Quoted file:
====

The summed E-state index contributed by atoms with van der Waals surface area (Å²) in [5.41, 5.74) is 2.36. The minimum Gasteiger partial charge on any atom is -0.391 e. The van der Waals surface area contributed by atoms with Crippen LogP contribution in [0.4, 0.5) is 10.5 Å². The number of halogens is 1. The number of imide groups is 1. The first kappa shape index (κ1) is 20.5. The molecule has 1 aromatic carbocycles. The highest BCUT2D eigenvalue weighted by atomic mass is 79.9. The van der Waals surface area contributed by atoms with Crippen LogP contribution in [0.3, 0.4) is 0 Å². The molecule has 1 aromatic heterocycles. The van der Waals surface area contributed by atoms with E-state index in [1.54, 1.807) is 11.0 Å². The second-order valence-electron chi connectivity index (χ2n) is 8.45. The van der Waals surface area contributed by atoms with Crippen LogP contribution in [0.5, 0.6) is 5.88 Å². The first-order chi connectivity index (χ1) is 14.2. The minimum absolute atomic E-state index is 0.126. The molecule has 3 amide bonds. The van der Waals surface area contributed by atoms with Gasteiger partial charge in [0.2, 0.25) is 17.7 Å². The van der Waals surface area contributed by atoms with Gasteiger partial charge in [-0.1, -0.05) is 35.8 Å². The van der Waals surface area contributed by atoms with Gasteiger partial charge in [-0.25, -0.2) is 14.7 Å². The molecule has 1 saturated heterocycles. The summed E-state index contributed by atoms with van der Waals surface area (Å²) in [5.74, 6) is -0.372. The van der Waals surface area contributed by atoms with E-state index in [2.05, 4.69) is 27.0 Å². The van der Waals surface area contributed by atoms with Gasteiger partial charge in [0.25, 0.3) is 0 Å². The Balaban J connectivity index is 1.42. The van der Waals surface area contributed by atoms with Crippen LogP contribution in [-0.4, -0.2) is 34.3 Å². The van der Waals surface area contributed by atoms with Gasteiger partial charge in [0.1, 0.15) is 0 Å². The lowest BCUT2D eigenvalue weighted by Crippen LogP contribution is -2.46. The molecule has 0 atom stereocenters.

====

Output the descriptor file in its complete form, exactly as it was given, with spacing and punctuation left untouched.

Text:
The summed E-state index contributed by atoms with van der Waals surface area (Å²) in [5.41, 5.74) is 2.36. The minimum Gasteiger partial charge on any atom is -0.391 e. The van der Waals surface area contributed by atoms with Crippen LogP contribution in [0.4, 0.5) is 10.5 Å². The number of halogens is 1. The number of imide groups is 1. The first kappa shape index (κ1) is 20.5. The molecule has 1 aromatic carbocycles. The highest BCUT2D eigenvalue weighted by atomic mass is 79.9. The van der Waals surface area contributed by atoms with Crippen LogP contribution in [0.3, 0.4) is 0 Å². The molecule has 1 aromatic heterocycles. The van der Waals surface area contributed by atoms with E-state index in [1.54, 1.807) is 11.0 Å². The second-order valence-electron chi connectivity index (χ2n) is 8.45. The van der Waals surface area contributed by atoms with Crippen LogP contribution in [0.5, 0.6) is 5.88 Å². The first-order chi connectivity index (χ1) is 14.2. The minimum absolute atomic E-state index is 0.126. The molecule has 3 amide bonds. The van der Waals surface area contributed by atoms with Gasteiger partial charge in [0.2, 0.25) is 17.7 Å². The van der Waals surface area contributed by atoms with Gasteiger partial charge in [-0.1, -0.05) is 35.8 Å². The van der Waals surface area contributed by atoms with Gasteiger partial charge in [-0.25, -0.2) is 14.7 Å². The molecule has 1 saturated heterocycles. The summed E-state index contributed by atoms with van der Waals surface area (Å²) in [5.74, 6) is -0.372. The van der Waals surface area contributed by atoms with E-state index in [2.05, 4.69) is 27.0 Å². The van der Waals surface area contributed by atoms with Gasteiger partial charge in [0.25, 0.3) is 0 Å². The Balaban J connectivity index is 1.42. The van der Waals surface area contributed by atoms with Crippen LogP contribution in [-0.4, -0.2) is 34.3 Å². The van der Waals surface area contributed by atoms with Gasteiger partial charge in [0.1, 0.15) is 0 Å². The lowest BCUT2D eigenvalue weighted by Crippen LogP contribution is -2.46. The molecule has 0 atom stereocenters.